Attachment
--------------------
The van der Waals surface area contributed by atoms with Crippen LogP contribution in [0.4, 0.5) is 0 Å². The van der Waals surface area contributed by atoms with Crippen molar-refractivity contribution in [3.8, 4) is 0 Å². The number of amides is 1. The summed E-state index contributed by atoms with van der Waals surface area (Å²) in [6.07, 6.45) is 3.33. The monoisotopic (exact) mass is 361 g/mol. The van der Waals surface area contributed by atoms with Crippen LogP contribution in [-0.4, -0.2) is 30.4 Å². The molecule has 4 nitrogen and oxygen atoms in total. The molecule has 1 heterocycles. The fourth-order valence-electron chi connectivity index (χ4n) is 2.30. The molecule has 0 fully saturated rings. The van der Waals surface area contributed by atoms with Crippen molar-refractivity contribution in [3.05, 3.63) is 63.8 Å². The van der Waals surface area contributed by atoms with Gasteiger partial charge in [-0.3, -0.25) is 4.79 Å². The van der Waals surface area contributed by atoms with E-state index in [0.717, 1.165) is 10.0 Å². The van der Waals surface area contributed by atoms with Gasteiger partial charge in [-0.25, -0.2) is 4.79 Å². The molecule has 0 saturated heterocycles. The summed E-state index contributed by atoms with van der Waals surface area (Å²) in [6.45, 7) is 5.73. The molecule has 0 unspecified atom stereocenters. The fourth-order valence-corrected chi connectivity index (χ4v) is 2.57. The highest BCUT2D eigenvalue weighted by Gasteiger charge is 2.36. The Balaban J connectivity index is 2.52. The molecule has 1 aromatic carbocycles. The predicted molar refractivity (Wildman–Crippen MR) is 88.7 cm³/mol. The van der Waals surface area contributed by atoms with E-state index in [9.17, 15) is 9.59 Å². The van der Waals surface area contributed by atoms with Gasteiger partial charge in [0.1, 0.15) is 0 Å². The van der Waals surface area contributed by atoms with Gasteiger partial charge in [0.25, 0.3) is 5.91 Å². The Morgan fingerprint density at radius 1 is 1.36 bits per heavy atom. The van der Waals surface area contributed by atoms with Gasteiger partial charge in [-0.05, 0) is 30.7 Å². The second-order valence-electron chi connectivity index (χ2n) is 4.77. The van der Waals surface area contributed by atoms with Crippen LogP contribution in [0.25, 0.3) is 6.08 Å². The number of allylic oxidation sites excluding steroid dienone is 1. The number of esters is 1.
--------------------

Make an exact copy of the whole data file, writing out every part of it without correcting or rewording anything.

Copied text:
The van der Waals surface area contributed by atoms with Crippen LogP contribution in [0.4, 0.5) is 0 Å². The van der Waals surface area contributed by atoms with Crippen molar-refractivity contribution in [3.8, 4) is 0 Å². The number of amides is 1. The summed E-state index contributed by atoms with van der Waals surface area (Å²) in [6.07, 6.45) is 3.33. The monoisotopic (exact) mass is 361 g/mol. The van der Waals surface area contributed by atoms with Crippen LogP contribution in [-0.4, -0.2) is 30.4 Å². The molecule has 4 nitrogen and oxygen atoms in total. The molecule has 1 heterocycles. The fourth-order valence-electron chi connectivity index (χ4n) is 2.30. The molecule has 0 fully saturated rings. The van der Waals surface area contributed by atoms with Crippen molar-refractivity contribution in [3.05, 3.63) is 63.8 Å². The van der Waals surface area contributed by atoms with Gasteiger partial charge in [-0.3, -0.25) is 4.79 Å². The van der Waals surface area contributed by atoms with E-state index in [0.717, 1.165) is 10.0 Å². The van der Waals surface area contributed by atoms with Gasteiger partial charge in [-0.25, -0.2) is 4.79 Å². The molecule has 0 saturated heterocycles. The summed E-state index contributed by atoms with van der Waals surface area (Å²) in [6.45, 7) is 5.73. The molecule has 0 unspecified atom stereocenters. The fourth-order valence-corrected chi connectivity index (χ4v) is 2.57. The highest BCUT2D eigenvalue weighted by Gasteiger charge is 2.36. The Balaban J connectivity index is 2.52. The molecule has 1 aromatic carbocycles. The predicted molar refractivity (Wildman–Crippen MR) is 88.7 cm³/mol. The van der Waals surface area contributed by atoms with E-state index in [9.17, 15) is 9.59 Å². The van der Waals surface area contributed by atoms with Gasteiger partial charge in [0.1, 0.15) is 0 Å². The van der Waals surface area contributed by atoms with Gasteiger partial charge in [0.25, 0.3) is 5.91 Å². The Morgan fingerprint density at radius 1 is 1.36 bits per heavy atom. The van der Waals surface area contributed by atoms with Gasteiger partial charge in [-0.05, 0) is 30.7 Å². The second-order valence-electron chi connectivity index (χ2n) is 4.77. The van der Waals surface area contributed by atoms with Crippen LogP contribution in [0.25, 0.3) is 6.08 Å². The number of allylic oxidation sites excluding steroid dienone is 1. The number of esters is 1.